10.4 Deutsch’s algorithm

We start, once more, with the simplest quantum interference circuit

but let’s turn this into a black-box scenario, often known as the binary observable measurement problem:202

  • we are allowed to prepare the input in any state that we like;
  • we are allowed to read the output;
  • but all we know about the value of \varphi is that it is either 0 or \pi, and we are not allowed to “look inside” the phase gate to see which value it is!

With these rules, can we figure out which value \varphi has been set to?

Of course we can — we’re quantum information scientists!

One way of doing it is to prepare the input in the state |0\rangle and check the output: if \varphi=0 then the output is always |0\rangle, and if \varphi=\pi then it is always |1\rangle. In other words, a single run of the interference experiment is sufficient to determine the difference.

The very first quantum algorithm, proposed by David Deutsch in 1985, is very much related to this effect, but where the phase setting is determined by the Boolean function evaluation via the phase kick-back.

(Global properties of a one-bit function).

We are presented with an oracle that computes some unknown function f\colon\{0,1\}\to\{0,1\}. Note that there are only four possibilities for what f can be: it could be one of two constant functions (i.e. those where f(0)=f(1)), or one of two balanced functions (i.e. those where f(0)\neq f(1)).

f(0) f(1)
constant 0 0
constant 1 1
balanced 0 1
balanced 1 0

Our task is to determine, using the fewest queries possible, whether the function computed by the oracle is constant or balanced.

Note that we are not asked for the particular values f(0) and f(1), but only whether the two values are the same or different. Classical intuition tells us that we have to evaluate both f(0) and f(1) and compare them, which involves evaluating f twice. But, in the quantum setting, we can solve this problem with a single function evaluation, using the following circuit.203

(Deutsch’s algorithm).

First register: 1 qubit. Second register: 1 qubit.

During the function evaluation, the second register “kicks back” the phase factor (-1)^{f(x)} in front of |x\rangle, but the state of the second register remains unchanged; the first register is modified as follows: \begin{aligned} |0\rangle &\overset{H}{\longmapsto} |0\rangle+|1\rangle \\&\overset{U_f}{\longmapsto} (-1)^{f(0)}|0\rangle + (-1)^{f(1)}|1\rangle \\&\quad= |0\rangle + (-1)^{f(0)\oplus f(1)}|1\rangle \\&\overset{H}{\longmapsto} |f(0)\oplus f(1)\rangle. \end{aligned}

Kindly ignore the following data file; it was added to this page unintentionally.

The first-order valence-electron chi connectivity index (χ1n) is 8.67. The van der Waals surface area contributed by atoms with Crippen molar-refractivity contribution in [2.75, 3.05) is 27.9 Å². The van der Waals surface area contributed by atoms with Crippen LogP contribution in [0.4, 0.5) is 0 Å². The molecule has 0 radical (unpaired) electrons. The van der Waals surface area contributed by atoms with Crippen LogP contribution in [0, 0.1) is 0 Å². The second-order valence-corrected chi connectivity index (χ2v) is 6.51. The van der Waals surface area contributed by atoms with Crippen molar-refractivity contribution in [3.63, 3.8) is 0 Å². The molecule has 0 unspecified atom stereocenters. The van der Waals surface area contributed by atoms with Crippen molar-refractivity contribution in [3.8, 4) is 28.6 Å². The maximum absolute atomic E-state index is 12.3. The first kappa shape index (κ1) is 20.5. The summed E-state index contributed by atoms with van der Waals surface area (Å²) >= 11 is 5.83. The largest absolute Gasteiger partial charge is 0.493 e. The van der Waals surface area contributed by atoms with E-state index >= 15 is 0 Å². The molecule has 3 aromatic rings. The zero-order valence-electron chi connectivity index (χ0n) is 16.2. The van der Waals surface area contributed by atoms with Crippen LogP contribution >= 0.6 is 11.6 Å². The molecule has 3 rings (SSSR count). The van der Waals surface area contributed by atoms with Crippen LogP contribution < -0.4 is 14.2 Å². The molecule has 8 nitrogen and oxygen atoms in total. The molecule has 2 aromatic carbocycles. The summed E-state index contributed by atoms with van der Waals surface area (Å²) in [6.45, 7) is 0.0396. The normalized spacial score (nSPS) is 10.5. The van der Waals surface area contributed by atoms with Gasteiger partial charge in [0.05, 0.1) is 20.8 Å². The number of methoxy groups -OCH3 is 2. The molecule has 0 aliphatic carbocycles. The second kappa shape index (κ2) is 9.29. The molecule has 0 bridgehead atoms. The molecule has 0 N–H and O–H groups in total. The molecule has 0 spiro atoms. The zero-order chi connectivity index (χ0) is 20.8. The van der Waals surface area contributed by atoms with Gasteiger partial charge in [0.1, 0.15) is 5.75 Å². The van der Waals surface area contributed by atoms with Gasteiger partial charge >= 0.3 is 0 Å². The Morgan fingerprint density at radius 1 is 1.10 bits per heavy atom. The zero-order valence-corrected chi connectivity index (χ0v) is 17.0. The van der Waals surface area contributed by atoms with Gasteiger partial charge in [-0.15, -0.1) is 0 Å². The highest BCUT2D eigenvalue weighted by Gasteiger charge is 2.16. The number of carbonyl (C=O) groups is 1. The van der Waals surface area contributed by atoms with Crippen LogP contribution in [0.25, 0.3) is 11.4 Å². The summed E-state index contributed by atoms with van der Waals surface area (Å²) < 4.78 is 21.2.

The evolution of the first qubit is thus identical to that described by the circuit diagram

where the relative phase is \varphi = (-1)^{f(0)\oplus f(1)}. The first qubit ends in state |0\rangle if the function f is constant, and in state |1\rangle if the function is balanced, and the standard measurement distinguishes these two cases with certainty.204

But really this is just the binary observable measurement problem in disguise! Indeed, the fact that quantum Boolean function evaluation of a function f is given by |x\rangle|y\rangle \longmapsto |x\rangle|y\oplus f(x)\rangle means that the unitary U_f has eigenvalues \pm1 because it satisfies U_f^2=\mathbf{1}, since two consecutive evaluations gives \begin{aligned} |x\rangle|y\rangle \longmapsto& |x\rangle|y\oplus f(x)\rangle \\\longmapsto& |x\rangle|y\oplus f(x)\oplus f(x)\rangle \\=& |x\rangle|y\rangle. \end{aligned} So the fact that 1=e^{0} and -1=e^{i\pi} means that U_f acts as a phase gate with phase either 0 or \pi. We will come back to this link between Deutsch’s algorithm and binary observable measurement in Section 10.8.

Deutsch’s result laid the foundation for the new field of quantum computation, and was followed by several other quantum algorithms for various problems. They all seem to rest on the same generic sequence:

  • a Hadamard transform;
  • function evaluation;
  • another Hadamard (or Fourier) transform.205

As we shall see in a moment, in some cases (such as in Grover’s search algorithm) this sequence is repeated several times.

Let us now follow a tour through the three early quantum algorithms, where each one offers a higher-order speed-up when compared to their classical analogues than the last: firstly linear, then quadratic, and finally exponential. After this, we will look at generalising binary observable measurement, the corresponding algorithm analogous to Deutsch’s, and how this leads us to arguably the most famous quantum algorithm: Shor’s algorithm for prime factorisation.

  1. You might recognise this as Exercise 2.14.8, and we will return to this problem again in Section 10.8.↩︎

  2. The original version of Deutsch’s algorithm provides the correct answer with probability 50%. Here we present a modified/improved version. The more general problem, which deals with unknown functions f\colon\{0,1\}^n\to\{0,1\} for n\geqslant 1, is known as the Deutsch–Jozsa problem.↩︎

  3. This is also implemented in the Quantum Flytrap Virtual Lab.↩︎

  4. As explained in Section 10.9, the Hadamard transform is a special case of the Fourier transform over the group \mathbb{Z}_2^n.↩︎